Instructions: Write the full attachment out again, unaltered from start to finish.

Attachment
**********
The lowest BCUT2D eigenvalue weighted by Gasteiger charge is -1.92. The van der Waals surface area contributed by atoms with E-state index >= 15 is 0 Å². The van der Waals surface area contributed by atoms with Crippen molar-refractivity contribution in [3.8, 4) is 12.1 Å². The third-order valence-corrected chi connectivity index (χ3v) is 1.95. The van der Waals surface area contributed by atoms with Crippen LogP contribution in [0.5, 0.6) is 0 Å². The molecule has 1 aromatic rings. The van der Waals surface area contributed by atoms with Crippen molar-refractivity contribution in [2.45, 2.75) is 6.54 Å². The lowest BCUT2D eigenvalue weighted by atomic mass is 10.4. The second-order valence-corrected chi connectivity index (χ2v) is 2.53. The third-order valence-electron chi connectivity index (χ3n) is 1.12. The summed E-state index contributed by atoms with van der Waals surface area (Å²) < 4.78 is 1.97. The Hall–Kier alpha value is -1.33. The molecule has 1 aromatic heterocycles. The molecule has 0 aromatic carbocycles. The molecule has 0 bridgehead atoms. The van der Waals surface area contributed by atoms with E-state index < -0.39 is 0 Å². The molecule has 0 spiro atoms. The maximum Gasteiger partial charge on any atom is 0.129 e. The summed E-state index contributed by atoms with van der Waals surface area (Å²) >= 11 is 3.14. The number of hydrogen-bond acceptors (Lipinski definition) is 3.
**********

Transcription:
The lowest BCUT2D eigenvalue weighted by Gasteiger charge is -1.92. The van der Waals surface area contributed by atoms with E-state index >= 15 is 0 Å². The van der Waals surface area contributed by atoms with Crippen molar-refractivity contribution in [3.8, 4) is 12.1 Å². The third-order valence-corrected chi connectivity index (χ3v) is 1.95. The van der Waals surface area contributed by atoms with Crippen LogP contribution in [0.5, 0.6) is 0 Å². The molecule has 1 aromatic rings. The van der Waals surface area contributed by atoms with Crippen molar-refractivity contribution in [2.45, 2.75) is 6.54 Å². The lowest BCUT2D eigenvalue weighted by atomic mass is 10.4. The second-order valence-corrected chi connectivity index (χ2v) is 2.53. The third-order valence-electron chi connectivity index (χ3n) is 1.12. The summed E-state index contributed by atoms with van der Waals surface area (Å²) < 4.78 is 1.97. The Hall–Kier alpha value is -1.33. The molecule has 1 aromatic heterocycles. The molecule has 0 aromatic carbocycles. The molecule has 0 bridgehead atoms. The van der Waals surface area contributed by atoms with E-state index < -0.39 is 0 Å². The molecule has 0 spiro atoms. The maximum Gasteiger partial charge on any atom is 0.129 e. The summed E-state index contributed by atoms with van der Waals surface area (Å²) >= 11 is 3.14. The number of hydrogen-bond acceptors (Lipinski definition) is 3.